Jerry Milani
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August 4 - If You're Scoring Along At Home...

A friend and I attended a Newark Bears independent league game a
couple of weeks back, and just because neither of us hadn't done so
in a long time, we decided to keep score. My dad taught me how,
shortly after he bought me my first pack of baseball cards; I think I was
about eight. I used to keep score when I watched games on TV, even
tried to do it to the radio, filling in my own details when Phil Rizzuto's
call left it at “...the pitch, ground baaaaallllllll... they got him!“

Then in high school and college, my arm and swing -- okay, my entire
game -- vastly insufficient for competing on the field, I worked with our
baseball teams, serving as de facto baseball sports information director, scoring every game. This
practice continued in my first job in sports information at UMBC in Baltimore. This doesn't even
include countless APBA games in my youth and all-night Strat-O-Matic-fests in college.

As I was scoring up to 70 real games including fall and spring seasons plus local summer league
games, and who knows how many dice-and-card ones, my interest in scoring at the ballpark waned.
Indeed, it had been quite a while since I had scored an entire game, close to 10 years perhaps,
before the Newark contest.

The Somerset Patriots -- managed by Sparky Lyle, whose late-70's exploits found a home in some of
my scoresheets, for sure -- and Bears provided plenty of interesting and varied entries on this night,
including home runs, triples, and more than a few errors. We even recalled some unusual plays from
games gone by, like the strikeout-looking, putout 7-6-3 I once entered back in my college days at
Fordham. (With one out and a runner on second, the batter had looked at strike three but failed to run
to first as the catcher dropped the ball, and proceeded to wave the runner from second on home as
the catcher's throw trying to get him at third sailed into the outfield. The left fielder tossed to the
shortstop, who threw to first to record the out.)

In the ninth inning, as the Bears were mounting a spirited but ultimately
fruitless comeback, a 30-something man whose XXL t-shirt almost covered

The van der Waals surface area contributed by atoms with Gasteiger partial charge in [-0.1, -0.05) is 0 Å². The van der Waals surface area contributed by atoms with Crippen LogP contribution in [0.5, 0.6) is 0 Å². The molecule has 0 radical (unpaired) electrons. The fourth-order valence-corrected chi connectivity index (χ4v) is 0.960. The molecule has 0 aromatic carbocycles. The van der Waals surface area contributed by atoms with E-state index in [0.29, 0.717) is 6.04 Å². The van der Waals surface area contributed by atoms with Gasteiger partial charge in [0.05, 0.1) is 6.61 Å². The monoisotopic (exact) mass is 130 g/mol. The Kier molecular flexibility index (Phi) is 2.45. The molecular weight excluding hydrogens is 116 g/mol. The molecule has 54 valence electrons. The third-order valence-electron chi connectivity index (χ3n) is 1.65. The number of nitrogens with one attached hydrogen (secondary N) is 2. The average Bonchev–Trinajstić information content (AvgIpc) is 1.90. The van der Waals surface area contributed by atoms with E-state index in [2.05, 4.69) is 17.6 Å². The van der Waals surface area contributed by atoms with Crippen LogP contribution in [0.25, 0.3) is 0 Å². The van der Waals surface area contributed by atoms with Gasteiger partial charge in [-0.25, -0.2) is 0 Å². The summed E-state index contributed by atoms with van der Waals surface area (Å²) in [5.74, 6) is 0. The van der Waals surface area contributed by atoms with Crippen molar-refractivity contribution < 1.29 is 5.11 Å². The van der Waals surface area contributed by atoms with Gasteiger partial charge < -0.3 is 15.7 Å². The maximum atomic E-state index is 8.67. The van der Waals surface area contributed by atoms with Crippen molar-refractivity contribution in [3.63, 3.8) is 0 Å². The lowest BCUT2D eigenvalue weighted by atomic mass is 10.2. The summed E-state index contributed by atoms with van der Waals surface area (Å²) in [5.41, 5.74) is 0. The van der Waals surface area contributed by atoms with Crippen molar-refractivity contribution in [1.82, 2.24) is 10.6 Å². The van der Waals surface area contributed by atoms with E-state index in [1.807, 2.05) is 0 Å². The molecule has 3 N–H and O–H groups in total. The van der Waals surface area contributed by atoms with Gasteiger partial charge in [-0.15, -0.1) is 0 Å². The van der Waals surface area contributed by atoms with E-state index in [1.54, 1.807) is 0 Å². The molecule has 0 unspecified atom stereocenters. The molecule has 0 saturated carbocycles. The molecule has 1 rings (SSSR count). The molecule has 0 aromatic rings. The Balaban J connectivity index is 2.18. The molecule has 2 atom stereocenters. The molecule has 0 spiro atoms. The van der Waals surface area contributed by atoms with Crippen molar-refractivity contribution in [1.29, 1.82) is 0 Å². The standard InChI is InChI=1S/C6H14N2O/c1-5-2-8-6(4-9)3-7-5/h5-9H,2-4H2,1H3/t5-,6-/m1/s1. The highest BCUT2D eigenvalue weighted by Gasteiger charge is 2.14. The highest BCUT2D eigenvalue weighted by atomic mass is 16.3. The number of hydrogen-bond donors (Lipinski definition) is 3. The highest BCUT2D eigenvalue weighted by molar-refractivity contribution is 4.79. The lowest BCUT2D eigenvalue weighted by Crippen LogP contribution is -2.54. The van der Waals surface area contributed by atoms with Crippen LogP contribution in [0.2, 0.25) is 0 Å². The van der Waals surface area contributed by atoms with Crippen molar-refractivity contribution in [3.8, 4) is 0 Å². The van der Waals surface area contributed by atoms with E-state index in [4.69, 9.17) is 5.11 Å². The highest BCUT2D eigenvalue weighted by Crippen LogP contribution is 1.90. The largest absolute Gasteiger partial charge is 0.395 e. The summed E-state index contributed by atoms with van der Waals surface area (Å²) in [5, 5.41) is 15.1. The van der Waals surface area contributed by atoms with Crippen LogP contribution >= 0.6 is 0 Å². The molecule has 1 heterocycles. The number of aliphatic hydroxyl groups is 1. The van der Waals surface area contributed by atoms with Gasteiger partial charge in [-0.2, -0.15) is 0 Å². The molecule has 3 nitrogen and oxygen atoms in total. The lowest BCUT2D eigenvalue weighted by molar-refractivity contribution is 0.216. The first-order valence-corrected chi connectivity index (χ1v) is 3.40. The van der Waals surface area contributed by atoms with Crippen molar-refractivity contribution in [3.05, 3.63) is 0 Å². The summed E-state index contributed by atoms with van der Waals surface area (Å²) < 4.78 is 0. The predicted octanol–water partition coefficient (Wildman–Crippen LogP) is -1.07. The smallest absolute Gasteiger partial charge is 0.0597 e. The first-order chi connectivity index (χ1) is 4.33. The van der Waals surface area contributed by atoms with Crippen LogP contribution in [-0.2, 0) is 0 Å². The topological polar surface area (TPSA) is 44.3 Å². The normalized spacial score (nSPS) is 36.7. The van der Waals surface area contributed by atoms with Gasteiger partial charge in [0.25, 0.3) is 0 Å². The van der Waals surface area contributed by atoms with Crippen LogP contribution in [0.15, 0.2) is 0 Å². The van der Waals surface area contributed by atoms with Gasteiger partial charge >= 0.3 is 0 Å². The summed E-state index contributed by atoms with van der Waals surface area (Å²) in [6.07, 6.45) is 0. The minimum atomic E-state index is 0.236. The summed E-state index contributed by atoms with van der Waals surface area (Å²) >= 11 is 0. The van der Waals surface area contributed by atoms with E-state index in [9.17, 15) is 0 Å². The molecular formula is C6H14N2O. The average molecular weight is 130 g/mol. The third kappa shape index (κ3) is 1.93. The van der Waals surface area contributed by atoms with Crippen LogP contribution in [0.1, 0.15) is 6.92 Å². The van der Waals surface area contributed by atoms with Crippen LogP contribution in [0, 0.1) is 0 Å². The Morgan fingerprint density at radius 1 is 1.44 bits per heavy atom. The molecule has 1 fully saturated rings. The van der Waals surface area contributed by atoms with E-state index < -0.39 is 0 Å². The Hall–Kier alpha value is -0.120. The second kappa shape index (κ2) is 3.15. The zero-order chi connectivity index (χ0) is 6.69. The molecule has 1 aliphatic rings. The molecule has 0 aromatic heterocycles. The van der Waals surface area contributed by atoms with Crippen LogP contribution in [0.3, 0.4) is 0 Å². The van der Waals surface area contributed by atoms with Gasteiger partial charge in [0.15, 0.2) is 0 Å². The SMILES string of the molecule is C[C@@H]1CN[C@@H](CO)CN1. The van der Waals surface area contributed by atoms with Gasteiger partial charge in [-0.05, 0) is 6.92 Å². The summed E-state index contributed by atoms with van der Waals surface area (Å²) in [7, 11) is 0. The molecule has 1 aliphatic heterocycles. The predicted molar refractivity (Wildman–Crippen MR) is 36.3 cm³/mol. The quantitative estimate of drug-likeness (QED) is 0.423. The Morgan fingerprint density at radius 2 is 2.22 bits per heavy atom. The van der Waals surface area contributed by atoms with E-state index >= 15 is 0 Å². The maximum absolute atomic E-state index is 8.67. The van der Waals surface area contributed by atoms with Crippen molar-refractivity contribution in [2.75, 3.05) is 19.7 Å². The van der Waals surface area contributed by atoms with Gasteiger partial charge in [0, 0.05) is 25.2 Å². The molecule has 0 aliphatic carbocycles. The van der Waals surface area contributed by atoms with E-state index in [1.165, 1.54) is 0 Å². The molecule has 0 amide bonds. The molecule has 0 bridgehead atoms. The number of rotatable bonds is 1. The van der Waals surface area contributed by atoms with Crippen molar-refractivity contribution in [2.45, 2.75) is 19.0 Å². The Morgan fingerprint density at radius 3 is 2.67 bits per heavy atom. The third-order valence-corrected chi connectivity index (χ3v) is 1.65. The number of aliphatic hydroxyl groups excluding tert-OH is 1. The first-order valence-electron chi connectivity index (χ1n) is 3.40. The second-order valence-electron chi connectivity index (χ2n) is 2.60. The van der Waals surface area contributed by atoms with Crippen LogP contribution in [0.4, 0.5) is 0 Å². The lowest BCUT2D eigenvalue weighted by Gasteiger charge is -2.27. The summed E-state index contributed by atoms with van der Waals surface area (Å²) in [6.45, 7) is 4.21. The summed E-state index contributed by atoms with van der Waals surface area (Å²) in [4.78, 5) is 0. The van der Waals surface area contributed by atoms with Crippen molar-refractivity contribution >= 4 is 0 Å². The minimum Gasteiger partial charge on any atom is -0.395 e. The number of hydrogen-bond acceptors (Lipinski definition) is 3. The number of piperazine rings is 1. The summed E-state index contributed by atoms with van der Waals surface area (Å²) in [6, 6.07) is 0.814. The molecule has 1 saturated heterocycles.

his entire stomach, who had been sitting to our right with his eight or nine
year old son, look at us quizzically.

“What are you writing?” he asked.

“We're scoring the game,” I replied.

“Are you guys scouts?”

Ironically, while I was on line buying tickets to the game, a young boy, maybe 10 years old, had
spotted the Dallas Mavericks logo on my golf shirt and asked the same question. I don't recall being
asked that question twice in one day...

After our polite no, he snickered and pointed to the scoreboard. “The score is right there, why do you
have to write it down?“

I felt bad not for our slovenly friend, but for his son, who for his father's lack of interest would not be
learning how to score today, or any other day it seemed. With the game hanging in the balance and
the visiting team changing pitchers, our hero chose to take his son and head for the exit.

Scoring a game, following along with each pitch and each batter provides a further appreciation for
the game's symmetry and rhythm. I had missed that.

Last week, I went to a Yankees game with my father, brother-in-law, his brother and their father.
Annually, we find one weekend date, go to the game together, and then visit Arthur Avenue in the
Bronx.

As we arrived at our row, a father and his son, perhaps seven years old, were already occupying the
adjacent seats. The boy had his scorecard out and was writing the names of the Angels players as
Bob Sheppard introduced them. “Figgins, 2B”; “Cabrera, SS”; “Vlad, RF.” The Yankee players needed
only first names.

Music to my eyes.

The boy dutifully entered each play, his father helping where necessary
with the proper notation. Though only seven, he stayed with every pitch,
interested in the game for its sake, not for the grounds crew singing
and dancing while dragging the field or cartoon subway cars racing to
the Stadium on the scoreboard. The game's the thing... (apologies to
Mr. Shakespeare).

I even offered some assistance, filling in the missing plays when
nature called our young hero and the rest room lines caused him to miss almost an entire inning.
The father seemed a bit surprised that I could recall the past few plays, routine outs that they were. I
made sure to pay attention so that I could provide the details so that his son's scorecard could be
complete. One of Rizzuto's infamous “WW” -- short for “wasn't watching” -- would clearly not do.

The game lasted more than four hours, and with the Yankees trailing by four runs in the eighth, I
would hardly have blamed them for leaving. But it was never even a consideration. Their faith -- and
ours -- was rewarded with a scoresheet that would record two Yankee comebacks in the eight and
10th innings and the eventual game-winning single through a five-man infield in the 11th (yes, I
explained, the center fielder is still '8' even though he joins the other infielders).

I'm fairly sure some of my old scoresheets are extant, probably in my mom's attic. I think next time I
visit, I may take a side trip up the stairs and see if I can find them. They may take me back to Yankee
Stadium, or my bedroom listening to Rizzuto, Frank Messer and Bill White, or to later bond-forming
Strat sessions. But wherever they lead, it will be a place that talk of steroids and cheating and salary
imbalances can't ever touch.